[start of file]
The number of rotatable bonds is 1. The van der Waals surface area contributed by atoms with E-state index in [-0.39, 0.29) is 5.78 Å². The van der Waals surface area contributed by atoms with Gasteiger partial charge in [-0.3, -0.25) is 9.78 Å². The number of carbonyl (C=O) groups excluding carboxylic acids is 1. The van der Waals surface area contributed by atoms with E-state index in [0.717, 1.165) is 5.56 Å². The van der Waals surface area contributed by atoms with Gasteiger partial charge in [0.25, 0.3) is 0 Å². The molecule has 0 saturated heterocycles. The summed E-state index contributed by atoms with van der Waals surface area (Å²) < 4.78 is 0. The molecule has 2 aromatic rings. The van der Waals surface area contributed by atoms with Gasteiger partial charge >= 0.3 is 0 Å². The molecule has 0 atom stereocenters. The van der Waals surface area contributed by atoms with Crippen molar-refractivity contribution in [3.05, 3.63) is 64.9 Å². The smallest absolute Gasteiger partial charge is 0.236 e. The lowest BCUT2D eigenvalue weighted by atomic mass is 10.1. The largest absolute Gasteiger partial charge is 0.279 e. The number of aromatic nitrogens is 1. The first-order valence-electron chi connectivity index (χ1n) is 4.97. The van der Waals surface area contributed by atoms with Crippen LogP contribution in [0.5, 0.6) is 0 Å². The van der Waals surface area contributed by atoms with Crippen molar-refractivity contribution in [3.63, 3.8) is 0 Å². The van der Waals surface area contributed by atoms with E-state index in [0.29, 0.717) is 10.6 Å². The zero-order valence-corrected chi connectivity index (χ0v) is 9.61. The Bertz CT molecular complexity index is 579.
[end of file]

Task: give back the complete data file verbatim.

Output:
The number of rotatable bonds is 1. The van der Waals surface area contributed by atoms with E-state index in [-0.39, 0.29) is 5.78 Å². The van der Waals surface area contributed by atoms with Gasteiger partial charge in [-0.3, -0.25) is 9.78 Å². The number of carbonyl (C=O) groups excluding carboxylic acids is 1. The van der Waals surface area contributed by atoms with E-state index in [0.717, 1.165) is 5.56 Å². The van der Waals surface area contributed by atoms with Gasteiger partial charge in [0.25, 0.3) is 0 Å². The molecule has 0 saturated heterocycles. The summed E-state index contributed by atoms with van der Waals surface area (Å²) < 4.78 is 0. The molecule has 2 aromatic rings. The van der Waals surface area contributed by atoms with Gasteiger partial charge >= 0.3 is 0 Å². The molecule has 0 atom stereocenters. The van der Waals surface area contributed by atoms with Crippen molar-refractivity contribution in [3.05, 3.63) is 64.9 Å². The smallest absolute Gasteiger partial charge is 0.236 e. The lowest BCUT2D eigenvalue weighted by atomic mass is 10.1. The largest absolute Gasteiger partial charge is 0.279 e. The number of aromatic nitrogens is 1. The first-order valence-electron chi connectivity index (χ1n) is 4.97. The van der Waals surface area contributed by atoms with Crippen LogP contribution in [0.5, 0.6) is 0 Å². The van der Waals surface area contributed by atoms with Crippen molar-refractivity contribution in [3.63, 3.8) is 0 Å². The van der Waals surface area contributed by atoms with E-state index in [0.29, 0.717) is 10.6 Å². The zero-order valence-corrected chi connectivity index (χ0v) is 9.61. The Bertz CT molecular complexity index is 579.